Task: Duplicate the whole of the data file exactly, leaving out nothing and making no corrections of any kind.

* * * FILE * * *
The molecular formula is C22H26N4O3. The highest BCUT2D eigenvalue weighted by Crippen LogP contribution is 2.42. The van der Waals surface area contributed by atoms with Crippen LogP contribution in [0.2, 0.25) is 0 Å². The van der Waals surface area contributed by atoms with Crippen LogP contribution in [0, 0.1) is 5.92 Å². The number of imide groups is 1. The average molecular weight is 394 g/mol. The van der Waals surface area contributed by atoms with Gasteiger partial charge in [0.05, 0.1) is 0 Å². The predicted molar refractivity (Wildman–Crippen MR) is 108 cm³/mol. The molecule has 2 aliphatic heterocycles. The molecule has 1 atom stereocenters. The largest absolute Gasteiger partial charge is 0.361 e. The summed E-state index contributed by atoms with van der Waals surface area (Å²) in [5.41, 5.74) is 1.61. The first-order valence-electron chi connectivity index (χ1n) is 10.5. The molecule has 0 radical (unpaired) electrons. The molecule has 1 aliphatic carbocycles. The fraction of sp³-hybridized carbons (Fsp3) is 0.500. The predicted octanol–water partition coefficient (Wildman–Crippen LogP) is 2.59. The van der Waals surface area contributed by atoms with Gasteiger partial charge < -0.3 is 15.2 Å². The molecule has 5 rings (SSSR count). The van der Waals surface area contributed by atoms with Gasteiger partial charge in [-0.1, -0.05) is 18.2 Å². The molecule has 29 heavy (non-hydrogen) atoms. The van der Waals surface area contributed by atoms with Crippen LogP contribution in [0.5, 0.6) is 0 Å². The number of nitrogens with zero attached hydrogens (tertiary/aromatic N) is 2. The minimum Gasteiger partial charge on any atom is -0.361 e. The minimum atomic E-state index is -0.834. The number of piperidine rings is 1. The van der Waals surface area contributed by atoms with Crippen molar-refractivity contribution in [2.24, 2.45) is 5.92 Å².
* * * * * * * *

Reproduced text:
The molecular formula is C22H26N4O3. The highest BCUT2D eigenvalue weighted by Crippen LogP contribution is 2.42. The van der Waals surface area contributed by atoms with Crippen LogP contribution in [0.2, 0.25) is 0 Å². The van der Waals surface area contributed by atoms with Crippen LogP contribution in [0, 0.1) is 5.92 Å². The number of imide groups is 1. The average molecular weight is 394 g/mol. The van der Waals surface area contributed by atoms with Gasteiger partial charge in [0.05, 0.1) is 0 Å². The predicted molar refractivity (Wildman–Crippen MR) is 108 cm³/mol. The molecule has 2 aliphatic heterocycles. The molecule has 1 atom stereocenters. The largest absolute Gasteiger partial charge is 0.361 e. The summed E-state index contributed by atoms with van der Waals surface area (Å²) in [5.41, 5.74) is 1.61. The first-order valence-electron chi connectivity index (χ1n) is 10.5. The molecule has 0 radical (unpaired) electrons. The molecule has 1 aliphatic carbocycles. The fraction of sp³-hybridized carbons (Fsp3) is 0.500. The predicted octanol–water partition coefficient (Wildman–Crippen LogP) is 2.59. The van der Waals surface area contributed by atoms with Gasteiger partial charge < -0.3 is 15.2 Å². The molecule has 5 rings (SSSR count). The van der Waals surface area contributed by atoms with Gasteiger partial charge in [-0.1, -0.05) is 18.2 Å². The molecule has 29 heavy (non-hydrogen) atoms. The van der Waals surface area contributed by atoms with Crippen LogP contribution in [0.5, 0.6) is 0 Å². The number of nitrogens with zero attached hydrogens (tertiary/aromatic N) is 2. The minimum Gasteiger partial charge on any atom is -0.361 e. The minimum atomic E-state index is -0.834. The number of piperidine rings is 1. The van der Waals surface area contributed by atoms with Crippen molar-refractivity contribution in [2.24, 2.45) is 5.92 Å².